Sreenu Dandamudi on interacting with Chinese officials
Today’s post comes from China/Taiwan 2012 delegate Sreenu Dandamudi. Currently, they’re in Taipei, but he wrote this a few days back when they were still in Ningbo, China.
In mainland China, we’ve gotten several mixed signals from government officials and our hosts in mainland China. Our two hosts, who I now consider good friends, kept instructing our delegation to ask “tough” questions of government officials. However, when we did ask tough questions, government officials became upset and verbally reprimanded us. The most memorable reprimand came from Ma Wenpu, the Vice-Chairman of the Foreign Affairs Committee of the National People’s Congress. We asked a series of questions from China’s stance on UN intervention in Syria to the Chinese people’s reverence of Mao Zedong. These questions would be considered easy, softball questions in the United States. However, near the end of these questions, Vice-Chairman Ma became angry and went on a lengthy verbal reprimand of our delegation that lasted several minutes. His response was typical of the non-responsive answers we received from Chinese officials and reinforced the apprehensions I felt about about a Communist government before coming to China. These apprehensions were further compounded by our next visit to Dun Shixin, the Deputy Director-General of the Taiwan Affairs Office of the State Council for the People’s Republic of China. Deputy Director Dun began our visit by stating that he welcomed questions but did not want our meeting to turn into a press conference. I got the feeling that he had already been brief on our visit with Vice-Chairman Ma and didn’t understand who we can ask questions without turning into what he considered a press conference. This reinforced my apprehensions and fears of a Communist government and felt it was best to not speak more than necessary in these meetings.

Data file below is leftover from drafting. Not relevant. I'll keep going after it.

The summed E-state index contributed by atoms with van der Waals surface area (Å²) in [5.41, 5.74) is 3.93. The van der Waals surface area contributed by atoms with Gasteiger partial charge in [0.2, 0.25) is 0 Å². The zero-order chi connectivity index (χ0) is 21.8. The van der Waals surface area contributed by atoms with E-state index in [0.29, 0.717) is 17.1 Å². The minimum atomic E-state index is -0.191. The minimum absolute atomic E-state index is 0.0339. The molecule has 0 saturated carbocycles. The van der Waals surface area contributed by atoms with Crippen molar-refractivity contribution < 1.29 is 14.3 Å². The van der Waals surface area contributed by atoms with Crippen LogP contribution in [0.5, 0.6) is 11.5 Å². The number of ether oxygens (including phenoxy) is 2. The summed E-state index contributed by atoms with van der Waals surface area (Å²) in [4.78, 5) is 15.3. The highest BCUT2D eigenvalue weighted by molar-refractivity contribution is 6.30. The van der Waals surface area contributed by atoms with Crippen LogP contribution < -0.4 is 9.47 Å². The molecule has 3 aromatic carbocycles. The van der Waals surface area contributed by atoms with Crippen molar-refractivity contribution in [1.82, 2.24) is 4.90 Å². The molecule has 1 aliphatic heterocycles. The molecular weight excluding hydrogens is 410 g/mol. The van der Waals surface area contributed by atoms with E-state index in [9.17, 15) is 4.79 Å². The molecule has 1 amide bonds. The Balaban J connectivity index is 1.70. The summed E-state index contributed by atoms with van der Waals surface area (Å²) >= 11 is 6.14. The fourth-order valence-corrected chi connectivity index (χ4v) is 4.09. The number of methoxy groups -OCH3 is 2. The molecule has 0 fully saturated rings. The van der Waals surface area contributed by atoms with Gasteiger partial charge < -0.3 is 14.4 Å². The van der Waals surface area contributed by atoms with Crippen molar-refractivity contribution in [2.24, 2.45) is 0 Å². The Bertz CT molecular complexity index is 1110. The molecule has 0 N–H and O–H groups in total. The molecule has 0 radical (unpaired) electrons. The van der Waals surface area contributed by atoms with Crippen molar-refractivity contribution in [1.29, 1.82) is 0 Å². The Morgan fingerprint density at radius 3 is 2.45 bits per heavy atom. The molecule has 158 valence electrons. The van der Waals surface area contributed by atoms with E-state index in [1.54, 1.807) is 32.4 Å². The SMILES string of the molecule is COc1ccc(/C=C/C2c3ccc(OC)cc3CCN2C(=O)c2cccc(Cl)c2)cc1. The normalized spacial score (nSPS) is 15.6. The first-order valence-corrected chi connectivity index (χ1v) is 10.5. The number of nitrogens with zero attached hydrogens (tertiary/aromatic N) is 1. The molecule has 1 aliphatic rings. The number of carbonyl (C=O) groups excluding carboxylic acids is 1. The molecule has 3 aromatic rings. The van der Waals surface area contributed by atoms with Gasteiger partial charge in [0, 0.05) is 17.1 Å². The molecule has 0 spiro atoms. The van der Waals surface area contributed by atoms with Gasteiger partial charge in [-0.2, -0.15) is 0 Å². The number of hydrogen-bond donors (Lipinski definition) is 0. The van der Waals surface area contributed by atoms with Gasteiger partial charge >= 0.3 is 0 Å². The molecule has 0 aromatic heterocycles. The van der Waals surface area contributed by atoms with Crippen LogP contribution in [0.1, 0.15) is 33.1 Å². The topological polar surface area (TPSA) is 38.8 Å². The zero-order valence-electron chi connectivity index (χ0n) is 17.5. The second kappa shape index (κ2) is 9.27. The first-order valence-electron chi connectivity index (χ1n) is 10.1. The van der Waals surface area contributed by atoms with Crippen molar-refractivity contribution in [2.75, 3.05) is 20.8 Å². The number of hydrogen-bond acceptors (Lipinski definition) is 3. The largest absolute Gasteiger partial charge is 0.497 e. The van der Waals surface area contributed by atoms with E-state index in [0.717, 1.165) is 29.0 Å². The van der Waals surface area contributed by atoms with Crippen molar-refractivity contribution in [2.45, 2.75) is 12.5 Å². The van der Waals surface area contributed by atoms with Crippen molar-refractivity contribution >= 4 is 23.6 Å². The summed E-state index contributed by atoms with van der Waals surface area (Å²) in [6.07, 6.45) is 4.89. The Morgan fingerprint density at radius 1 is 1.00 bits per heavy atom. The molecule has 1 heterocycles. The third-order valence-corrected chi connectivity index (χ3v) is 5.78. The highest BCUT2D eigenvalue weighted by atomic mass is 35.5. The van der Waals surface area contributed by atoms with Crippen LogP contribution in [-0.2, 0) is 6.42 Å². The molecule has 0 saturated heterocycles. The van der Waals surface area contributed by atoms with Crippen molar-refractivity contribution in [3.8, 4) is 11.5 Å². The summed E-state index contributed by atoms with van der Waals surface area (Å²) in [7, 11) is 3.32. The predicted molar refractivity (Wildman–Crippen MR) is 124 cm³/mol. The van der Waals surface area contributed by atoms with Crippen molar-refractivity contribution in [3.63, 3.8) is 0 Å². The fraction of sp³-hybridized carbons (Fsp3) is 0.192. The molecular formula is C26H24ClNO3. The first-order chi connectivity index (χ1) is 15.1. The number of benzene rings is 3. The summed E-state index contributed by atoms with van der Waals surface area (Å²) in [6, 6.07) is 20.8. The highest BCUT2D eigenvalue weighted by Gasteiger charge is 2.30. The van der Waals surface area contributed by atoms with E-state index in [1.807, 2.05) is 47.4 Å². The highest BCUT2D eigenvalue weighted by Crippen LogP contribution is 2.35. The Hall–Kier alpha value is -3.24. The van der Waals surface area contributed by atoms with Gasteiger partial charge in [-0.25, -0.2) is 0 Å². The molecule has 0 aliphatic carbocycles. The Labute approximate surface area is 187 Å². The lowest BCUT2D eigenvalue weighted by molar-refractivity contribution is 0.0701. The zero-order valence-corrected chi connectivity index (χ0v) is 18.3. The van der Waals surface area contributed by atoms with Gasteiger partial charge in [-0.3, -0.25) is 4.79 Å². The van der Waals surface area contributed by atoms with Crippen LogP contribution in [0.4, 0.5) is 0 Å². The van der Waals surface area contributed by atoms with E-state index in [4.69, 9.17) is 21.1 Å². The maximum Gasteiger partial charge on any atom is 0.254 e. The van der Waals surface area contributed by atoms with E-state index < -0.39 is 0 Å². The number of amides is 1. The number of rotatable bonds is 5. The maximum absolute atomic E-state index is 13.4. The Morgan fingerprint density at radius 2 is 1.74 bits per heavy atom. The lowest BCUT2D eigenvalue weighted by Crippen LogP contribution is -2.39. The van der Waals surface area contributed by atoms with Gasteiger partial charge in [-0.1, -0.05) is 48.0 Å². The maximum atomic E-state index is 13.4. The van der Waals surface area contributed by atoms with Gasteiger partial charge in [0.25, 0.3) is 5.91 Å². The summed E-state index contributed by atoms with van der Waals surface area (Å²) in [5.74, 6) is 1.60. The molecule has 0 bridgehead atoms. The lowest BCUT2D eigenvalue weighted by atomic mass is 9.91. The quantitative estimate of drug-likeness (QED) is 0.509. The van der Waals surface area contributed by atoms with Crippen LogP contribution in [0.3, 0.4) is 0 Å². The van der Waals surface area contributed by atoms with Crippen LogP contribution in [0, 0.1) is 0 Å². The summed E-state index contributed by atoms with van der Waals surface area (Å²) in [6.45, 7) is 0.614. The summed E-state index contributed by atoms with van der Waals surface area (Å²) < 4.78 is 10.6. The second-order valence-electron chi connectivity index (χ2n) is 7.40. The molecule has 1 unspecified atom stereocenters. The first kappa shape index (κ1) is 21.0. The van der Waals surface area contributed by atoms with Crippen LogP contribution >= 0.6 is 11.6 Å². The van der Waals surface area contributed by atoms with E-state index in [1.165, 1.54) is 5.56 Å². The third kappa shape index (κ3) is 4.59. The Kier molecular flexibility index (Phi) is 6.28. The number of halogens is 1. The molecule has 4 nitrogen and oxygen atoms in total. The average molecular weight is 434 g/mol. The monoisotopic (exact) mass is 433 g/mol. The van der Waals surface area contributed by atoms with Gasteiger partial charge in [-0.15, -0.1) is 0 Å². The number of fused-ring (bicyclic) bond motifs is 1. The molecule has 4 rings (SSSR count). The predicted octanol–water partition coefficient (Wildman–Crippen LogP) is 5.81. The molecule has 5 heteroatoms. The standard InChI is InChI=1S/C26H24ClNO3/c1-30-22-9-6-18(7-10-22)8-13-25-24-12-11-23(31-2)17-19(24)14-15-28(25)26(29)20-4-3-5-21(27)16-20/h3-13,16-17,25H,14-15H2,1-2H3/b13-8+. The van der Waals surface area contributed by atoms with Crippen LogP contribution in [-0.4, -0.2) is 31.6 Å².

However, after leaving Beijing for Ningbo, the atmosphere changed dramatically. While people in Ningbo were still defensive and unresponsive to our questions, they were warm and friendly. I felt more at home in Ningbo than Beijing and it demonstrates that mainland China has the same differences between its capital and the rest of the country as we do in the United States. I’d like to thank ACYPL for setting up these meetings with government officials. Without these meetings, I would not have been able to learn and formulate my current opinions on the government in China. Basically, we can be friends with anyone as individuals, but don’t expect any honesty or sincerity from the answers of government officials.